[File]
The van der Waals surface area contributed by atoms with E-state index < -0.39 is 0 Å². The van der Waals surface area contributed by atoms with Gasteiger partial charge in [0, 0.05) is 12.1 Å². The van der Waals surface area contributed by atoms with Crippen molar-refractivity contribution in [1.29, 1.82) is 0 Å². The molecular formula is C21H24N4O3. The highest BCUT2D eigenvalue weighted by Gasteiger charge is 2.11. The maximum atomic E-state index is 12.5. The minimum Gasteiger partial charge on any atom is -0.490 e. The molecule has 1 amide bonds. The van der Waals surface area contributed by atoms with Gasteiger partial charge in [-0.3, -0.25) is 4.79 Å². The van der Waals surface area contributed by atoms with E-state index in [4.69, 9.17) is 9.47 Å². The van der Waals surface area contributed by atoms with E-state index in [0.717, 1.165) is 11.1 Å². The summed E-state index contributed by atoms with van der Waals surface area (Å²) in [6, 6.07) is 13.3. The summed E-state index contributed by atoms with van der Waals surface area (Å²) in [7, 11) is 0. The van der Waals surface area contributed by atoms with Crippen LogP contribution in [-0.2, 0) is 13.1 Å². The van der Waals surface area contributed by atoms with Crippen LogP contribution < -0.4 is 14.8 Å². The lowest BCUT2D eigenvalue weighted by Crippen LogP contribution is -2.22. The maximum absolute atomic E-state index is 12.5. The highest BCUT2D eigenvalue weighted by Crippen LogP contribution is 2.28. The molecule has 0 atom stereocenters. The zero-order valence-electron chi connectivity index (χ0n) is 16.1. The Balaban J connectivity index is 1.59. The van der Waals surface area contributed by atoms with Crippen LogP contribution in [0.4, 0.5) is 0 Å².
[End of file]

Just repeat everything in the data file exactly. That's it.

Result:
The van der Waals surface area contributed by atoms with E-state index < -0.39 is 0 Å². The van der Waals surface area contributed by atoms with Gasteiger partial charge in [0, 0.05) is 12.1 Å². The van der Waals surface area contributed by atoms with Crippen molar-refractivity contribution in [1.29, 1.82) is 0 Å². The molecular formula is C21H24N4O3. The highest BCUT2D eigenvalue weighted by Gasteiger charge is 2.11. The maximum atomic E-state index is 12.5. The minimum Gasteiger partial charge on any atom is -0.490 e. The molecule has 1 amide bonds. The van der Waals surface area contributed by atoms with Gasteiger partial charge in [-0.3, -0.25) is 4.79 Å². The van der Waals surface area contributed by atoms with E-state index in [4.69, 9.17) is 9.47 Å². The van der Waals surface area contributed by atoms with E-state index in [0.717, 1.165) is 11.1 Å². The summed E-state index contributed by atoms with van der Waals surface area (Å²) in [6, 6.07) is 13.3. The summed E-state index contributed by atoms with van der Waals surface area (Å²) in [7, 11) is 0. The van der Waals surface area contributed by atoms with Crippen LogP contribution in [-0.2, 0) is 13.1 Å². The van der Waals surface area contributed by atoms with Crippen LogP contribution < -0.4 is 14.8 Å². The lowest BCUT2D eigenvalue weighted by Crippen LogP contribution is -2.22. The maximum absolute atomic E-state index is 12.5. The highest BCUT2D eigenvalue weighted by Crippen LogP contribution is 2.28. The molecule has 0 atom stereocenters. The zero-order valence-electron chi connectivity index (χ0n) is 16.1. The Balaban J connectivity index is 1.59. The van der Waals surface area contributed by atoms with Crippen LogP contribution in [0.4, 0.5) is 0 Å².